Sevstuk claims that his new data analysis package examines how the form of a city affects the life that goes on in it. The software analyzes attributes of various locations to measure their "reach," how many jobs, or residences are accessible when traveling by the street network; or "betweeness," a measure that can estimate the volume of foot traffic an area receives.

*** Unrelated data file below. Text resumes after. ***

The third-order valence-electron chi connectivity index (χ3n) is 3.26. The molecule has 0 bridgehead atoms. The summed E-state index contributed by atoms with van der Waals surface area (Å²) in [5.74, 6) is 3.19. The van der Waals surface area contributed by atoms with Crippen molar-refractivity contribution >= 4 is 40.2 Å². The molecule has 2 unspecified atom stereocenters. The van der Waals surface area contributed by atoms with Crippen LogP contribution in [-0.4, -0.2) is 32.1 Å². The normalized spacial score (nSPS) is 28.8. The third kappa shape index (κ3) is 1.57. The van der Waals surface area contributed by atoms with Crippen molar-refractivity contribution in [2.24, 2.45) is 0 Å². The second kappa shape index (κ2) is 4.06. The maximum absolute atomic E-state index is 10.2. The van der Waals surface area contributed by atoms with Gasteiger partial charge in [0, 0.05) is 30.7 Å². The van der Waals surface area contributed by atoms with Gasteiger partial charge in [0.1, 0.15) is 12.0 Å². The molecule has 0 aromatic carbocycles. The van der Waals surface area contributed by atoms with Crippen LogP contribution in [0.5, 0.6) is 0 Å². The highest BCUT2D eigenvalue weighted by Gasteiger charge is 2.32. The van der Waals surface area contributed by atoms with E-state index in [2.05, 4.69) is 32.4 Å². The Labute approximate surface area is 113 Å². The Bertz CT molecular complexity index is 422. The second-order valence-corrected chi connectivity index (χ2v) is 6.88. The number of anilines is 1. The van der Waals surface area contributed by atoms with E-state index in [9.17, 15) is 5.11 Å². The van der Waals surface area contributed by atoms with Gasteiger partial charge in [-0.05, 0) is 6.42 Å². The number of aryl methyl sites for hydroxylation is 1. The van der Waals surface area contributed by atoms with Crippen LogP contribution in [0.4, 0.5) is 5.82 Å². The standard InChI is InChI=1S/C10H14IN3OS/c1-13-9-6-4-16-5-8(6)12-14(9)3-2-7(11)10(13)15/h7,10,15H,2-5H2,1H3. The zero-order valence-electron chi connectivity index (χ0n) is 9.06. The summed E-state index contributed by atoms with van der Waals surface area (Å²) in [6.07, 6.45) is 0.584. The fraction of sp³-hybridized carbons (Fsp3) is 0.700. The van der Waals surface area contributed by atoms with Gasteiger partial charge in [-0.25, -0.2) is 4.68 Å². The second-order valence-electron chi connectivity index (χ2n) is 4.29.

The program has already provided some counter intuitive insights. In a restaurant-dense area like Inman Square, the presence of competitors works to businesses' advantage: "The idea there is by forming a cluster, they manage to attract a much larger clientele than the sum of each one alone,'' he said.
Such tools can also give planners a better handle on how to rationally fix cities.